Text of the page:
South Korea: Samsung heir arrested
Samsung is in turmoil after South Korean officials arrested the company’s “heir apparent” on corruption charges, said Matt Stiles in the Los Angeles Times. Authorities have linked Samsung vice chairman Lee Jae-yong, son of chairman Lee Kun-hee and the firm’s de facto leader, to an influence-peddling scandal that has ensnared South Korean President Park Geun-hye. Prosecutors allege that Lee Jaeyong, 48, diverted $38 million to Park confidante Choi Soon-sil “to boost support for a controversial merger between two Samsung affiliates.” Lee denies any wrongdoing. A separate court process is deciding whether to make Park’s December impeachment by the legislature permanent
The arrest has renewed calls for South Korea to rein in its massive family-run corporations, known as chaebol, said Paul Mozur and Choe Sang-hun in The New York Times. Chaebol play an outsize role in the South Korean economy, “with the 10 largest generating annual revenue exceeding 80 percent of South Korea’s gross domestic product.” Samsung’s electronics arm alone accounts for more than one-fifth of the country’s exports. But their power “is coming up against rising public anger over the perception of corruption and favoritism.” Among the 10 top chaebol, six company leaders have been convicted of white-collar crimes; many have received pardons or reduced sentences
Washington: White House could change trade stats
The Trump administration might tweak how the government calculates the U.S. trade deficit, said William Mauldin and Devlin Barrett in The Wall Street Journal. The White House is looking at excluding so-called re-exports from its calculations, so liquefied natural gas that the U.S. imports and stores before transferring to other buyers around the world, for example, would no longer be counted as an export. That would make trade deficits “appear larger” than in years past and “give the Trump administration ammunition” to argue for a renegotiation of trade deals and for imposing new tariffs.
Food: Burger King owner to buy Popeyes for $1.8B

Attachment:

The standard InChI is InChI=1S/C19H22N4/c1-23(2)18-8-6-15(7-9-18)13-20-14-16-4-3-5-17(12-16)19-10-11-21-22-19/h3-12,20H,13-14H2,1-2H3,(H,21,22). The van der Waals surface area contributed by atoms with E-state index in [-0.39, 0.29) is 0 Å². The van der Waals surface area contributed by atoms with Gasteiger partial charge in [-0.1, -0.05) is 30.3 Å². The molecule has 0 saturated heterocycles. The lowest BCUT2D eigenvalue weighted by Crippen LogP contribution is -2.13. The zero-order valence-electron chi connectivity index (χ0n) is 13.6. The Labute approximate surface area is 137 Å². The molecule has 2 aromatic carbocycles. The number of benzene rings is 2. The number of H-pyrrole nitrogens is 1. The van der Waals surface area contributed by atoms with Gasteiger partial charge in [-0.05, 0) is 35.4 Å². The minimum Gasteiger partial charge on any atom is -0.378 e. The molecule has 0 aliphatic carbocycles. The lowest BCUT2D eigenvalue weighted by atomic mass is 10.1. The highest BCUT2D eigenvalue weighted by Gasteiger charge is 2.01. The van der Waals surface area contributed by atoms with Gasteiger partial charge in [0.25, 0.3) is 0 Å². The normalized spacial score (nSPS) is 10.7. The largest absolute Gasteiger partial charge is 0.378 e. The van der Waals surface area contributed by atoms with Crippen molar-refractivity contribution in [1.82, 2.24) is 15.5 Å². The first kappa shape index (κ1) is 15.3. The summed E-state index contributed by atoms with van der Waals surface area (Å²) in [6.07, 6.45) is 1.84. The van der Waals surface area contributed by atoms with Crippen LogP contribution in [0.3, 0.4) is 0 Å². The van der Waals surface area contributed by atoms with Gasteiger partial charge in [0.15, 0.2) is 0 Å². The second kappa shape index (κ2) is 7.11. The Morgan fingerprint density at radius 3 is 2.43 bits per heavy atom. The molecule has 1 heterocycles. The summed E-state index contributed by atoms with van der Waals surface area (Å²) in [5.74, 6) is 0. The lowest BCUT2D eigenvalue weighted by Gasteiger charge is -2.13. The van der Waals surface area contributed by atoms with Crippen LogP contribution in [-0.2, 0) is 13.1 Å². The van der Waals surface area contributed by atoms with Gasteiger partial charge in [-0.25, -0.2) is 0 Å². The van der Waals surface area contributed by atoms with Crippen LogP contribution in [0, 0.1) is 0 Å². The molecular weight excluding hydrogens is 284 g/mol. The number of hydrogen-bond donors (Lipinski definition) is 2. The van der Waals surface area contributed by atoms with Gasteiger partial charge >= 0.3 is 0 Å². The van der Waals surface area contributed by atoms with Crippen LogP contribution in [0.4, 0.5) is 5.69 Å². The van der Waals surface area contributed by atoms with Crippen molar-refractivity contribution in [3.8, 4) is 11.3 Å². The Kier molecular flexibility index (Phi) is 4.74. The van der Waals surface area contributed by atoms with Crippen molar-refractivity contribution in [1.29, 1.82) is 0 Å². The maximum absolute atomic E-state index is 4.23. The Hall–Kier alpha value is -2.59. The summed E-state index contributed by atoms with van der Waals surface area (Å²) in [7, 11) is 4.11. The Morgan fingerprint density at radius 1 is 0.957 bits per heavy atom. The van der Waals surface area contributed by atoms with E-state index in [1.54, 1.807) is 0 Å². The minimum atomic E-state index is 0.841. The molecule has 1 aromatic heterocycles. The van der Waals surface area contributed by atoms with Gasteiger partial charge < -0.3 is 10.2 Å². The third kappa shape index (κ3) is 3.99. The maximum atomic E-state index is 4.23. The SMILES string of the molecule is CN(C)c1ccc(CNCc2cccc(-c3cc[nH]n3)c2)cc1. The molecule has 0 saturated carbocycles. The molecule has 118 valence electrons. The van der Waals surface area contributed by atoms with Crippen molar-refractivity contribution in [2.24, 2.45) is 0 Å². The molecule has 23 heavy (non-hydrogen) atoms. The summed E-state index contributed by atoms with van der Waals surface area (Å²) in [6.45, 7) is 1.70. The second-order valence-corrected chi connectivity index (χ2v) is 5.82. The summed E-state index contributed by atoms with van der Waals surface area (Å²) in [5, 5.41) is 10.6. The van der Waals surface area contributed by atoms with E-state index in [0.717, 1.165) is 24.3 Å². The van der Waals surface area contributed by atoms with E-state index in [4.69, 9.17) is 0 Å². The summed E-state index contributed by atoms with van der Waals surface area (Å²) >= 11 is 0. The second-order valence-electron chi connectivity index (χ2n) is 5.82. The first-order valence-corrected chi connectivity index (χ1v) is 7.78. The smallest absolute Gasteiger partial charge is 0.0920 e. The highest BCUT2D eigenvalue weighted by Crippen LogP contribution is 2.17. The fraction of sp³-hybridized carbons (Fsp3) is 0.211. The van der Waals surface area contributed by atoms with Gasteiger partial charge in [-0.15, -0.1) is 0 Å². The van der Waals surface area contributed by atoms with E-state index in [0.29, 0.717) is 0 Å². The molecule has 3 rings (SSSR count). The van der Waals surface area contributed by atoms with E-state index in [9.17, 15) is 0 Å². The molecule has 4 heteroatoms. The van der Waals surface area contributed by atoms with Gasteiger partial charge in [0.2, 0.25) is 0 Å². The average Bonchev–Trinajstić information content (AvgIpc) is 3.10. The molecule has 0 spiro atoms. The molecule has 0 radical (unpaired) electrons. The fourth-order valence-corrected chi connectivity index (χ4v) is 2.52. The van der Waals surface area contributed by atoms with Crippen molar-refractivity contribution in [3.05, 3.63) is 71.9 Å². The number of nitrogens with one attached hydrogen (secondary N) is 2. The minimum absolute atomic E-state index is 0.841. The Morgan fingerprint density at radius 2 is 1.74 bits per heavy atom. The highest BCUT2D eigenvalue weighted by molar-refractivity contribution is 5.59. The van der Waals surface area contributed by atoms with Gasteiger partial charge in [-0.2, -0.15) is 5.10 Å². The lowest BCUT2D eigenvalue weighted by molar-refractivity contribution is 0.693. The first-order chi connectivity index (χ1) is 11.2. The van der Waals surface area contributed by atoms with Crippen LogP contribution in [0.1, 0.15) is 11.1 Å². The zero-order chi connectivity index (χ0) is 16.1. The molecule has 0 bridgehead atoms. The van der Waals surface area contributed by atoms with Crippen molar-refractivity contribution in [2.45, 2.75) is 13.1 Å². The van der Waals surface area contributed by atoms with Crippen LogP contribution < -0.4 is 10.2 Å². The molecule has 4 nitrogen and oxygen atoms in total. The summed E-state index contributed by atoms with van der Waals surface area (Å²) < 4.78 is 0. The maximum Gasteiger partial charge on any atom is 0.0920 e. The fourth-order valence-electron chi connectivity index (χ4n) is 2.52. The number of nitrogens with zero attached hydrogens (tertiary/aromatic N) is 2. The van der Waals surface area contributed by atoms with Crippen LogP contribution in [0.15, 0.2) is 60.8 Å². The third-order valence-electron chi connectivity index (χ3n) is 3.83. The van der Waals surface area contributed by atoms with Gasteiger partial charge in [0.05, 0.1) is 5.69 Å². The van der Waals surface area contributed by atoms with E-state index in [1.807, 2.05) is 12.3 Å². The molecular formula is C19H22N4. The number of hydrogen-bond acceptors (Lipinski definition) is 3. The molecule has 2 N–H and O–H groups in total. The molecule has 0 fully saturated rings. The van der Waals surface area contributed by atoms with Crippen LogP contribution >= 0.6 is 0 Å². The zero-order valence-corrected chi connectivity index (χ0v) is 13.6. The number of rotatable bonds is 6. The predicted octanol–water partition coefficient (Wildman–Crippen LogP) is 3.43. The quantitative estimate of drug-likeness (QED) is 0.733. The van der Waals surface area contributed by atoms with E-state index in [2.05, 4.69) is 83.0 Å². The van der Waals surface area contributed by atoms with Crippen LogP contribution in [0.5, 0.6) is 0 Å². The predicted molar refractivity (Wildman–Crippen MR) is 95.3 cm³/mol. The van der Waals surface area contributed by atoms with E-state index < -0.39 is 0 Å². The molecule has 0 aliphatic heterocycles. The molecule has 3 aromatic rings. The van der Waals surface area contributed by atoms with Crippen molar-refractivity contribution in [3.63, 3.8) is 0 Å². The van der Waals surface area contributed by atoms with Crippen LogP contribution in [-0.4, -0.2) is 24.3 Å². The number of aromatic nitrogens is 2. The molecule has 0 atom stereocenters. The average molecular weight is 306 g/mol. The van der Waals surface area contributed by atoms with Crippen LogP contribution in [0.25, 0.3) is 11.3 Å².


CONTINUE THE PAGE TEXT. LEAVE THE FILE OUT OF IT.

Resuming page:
The company that owns Burger King and coffee chain Tim Hortons is adding fried chicken to its portfolio, said Nathan Bomey in USA Today. Restaurant Brands International agreed this week to purchase Atlantabased Popeyes Louisiana Kitchen for $1.8 billion. The Southerninspired fast-food chain has more than 2,600 locations, “about double what it had in 2008,” but its sales growth has slowed over the past year. Brazilian investment firm 3G Capital, which owns 42.6 percent of the voting shares in Restaurant Brand and engineered Burger King’s takeover of Tim Hortons, is known for aggressive cost cutting.
Retail: Online sales surge for Walmart
Amazon dominates the online marketplace, but Walmart “is catching up fast,” said Paul La Monica in CNN.com. The big-box retailer said this week that its fourth-quarter online sales grew 29 percent from a year ago, compared with 22 percent for Amazon. Walmart has taken big steps to grow its digital business, spending heavily on acquisitions like e-commerce startup Jet.com and rolling out free two-day shipping on online orders over $35. Still, Walmart’s online sales account for only 3 percent of its annual global sales, about $14 billion. That compares with $94 billion in net global sales for Amazon.
Consumer goods: Kraft walks away from Unilever bid
Kraft Heinz has ended its brief courtship of consumer goods giant Unilever, said Carl O’Donnell in Reuters.com. The U.S. food firm pulled back from its $143 billion merger proposal last week after being “flatly rejected” by Anglo-Dutch Unilever, which owns brands like Lipton Tea and Dove soap. Unilever executives reportedly felt their business was too distinct from Kraft’s. But Kraft’s willingness to look outside the food industry for big buys could hint at future deals. Analysts have floated Colgate-Palmolive as a potential target. ■